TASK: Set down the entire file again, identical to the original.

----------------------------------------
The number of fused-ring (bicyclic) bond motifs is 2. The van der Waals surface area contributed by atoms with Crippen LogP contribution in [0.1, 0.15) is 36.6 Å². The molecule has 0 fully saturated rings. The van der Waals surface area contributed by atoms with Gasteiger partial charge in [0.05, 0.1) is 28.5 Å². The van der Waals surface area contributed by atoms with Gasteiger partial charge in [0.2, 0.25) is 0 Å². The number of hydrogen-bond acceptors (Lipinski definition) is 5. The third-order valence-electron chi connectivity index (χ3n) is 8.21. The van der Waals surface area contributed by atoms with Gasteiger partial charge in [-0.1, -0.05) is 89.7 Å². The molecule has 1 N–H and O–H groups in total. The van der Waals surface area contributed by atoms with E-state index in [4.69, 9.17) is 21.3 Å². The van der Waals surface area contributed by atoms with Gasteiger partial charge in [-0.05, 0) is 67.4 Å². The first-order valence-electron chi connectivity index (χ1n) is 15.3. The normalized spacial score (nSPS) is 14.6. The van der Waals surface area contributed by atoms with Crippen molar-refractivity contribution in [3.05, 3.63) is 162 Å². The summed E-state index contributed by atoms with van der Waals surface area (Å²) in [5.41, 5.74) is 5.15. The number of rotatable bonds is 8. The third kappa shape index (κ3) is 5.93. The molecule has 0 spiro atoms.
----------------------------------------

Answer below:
The number of fused-ring (bicyclic) bond motifs is 2. The van der Waals surface area contributed by atoms with Crippen LogP contribution in [0.1, 0.15) is 36.6 Å². The molecule has 0 fully saturated rings. The van der Waals surface area contributed by atoms with Gasteiger partial charge in [0.05, 0.1) is 28.5 Å². The van der Waals surface area contributed by atoms with Gasteiger partial charge in [0.2, 0.25) is 0 Å². The number of hydrogen-bond acceptors (Lipinski definition) is 5. The third-order valence-electron chi connectivity index (χ3n) is 8.21. The van der Waals surface area contributed by atoms with Gasteiger partial charge in [-0.1, -0.05) is 89.7 Å². The molecule has 1 N–H and O–H groups in total. The van der Waals surface area contributed by atoms with E-state index in [4.69, 9.17) is 21.3 Å². The van der Waals surface area contributed by atoms with Gasteiger partial charge in [-0.05, 0) is 67.4 Å². The first-order valence-electron chi connectivity index (χ1n) is 15.3. The normalized spacial score (nSPS) is 14.6. The van der Waals surface area contributed by atoms with Crippen molar-refractivity contribution in [3.05, 3.63) is 162 Å². The summed E-state index contributed by atoms with van der Waals surface area (Å²) in [5.41, 5.74) is 5.15. The number of rotatable bonds is 8. The third kappa shape index (κ3) is 5.93. The molecule has 0 spiro atoms.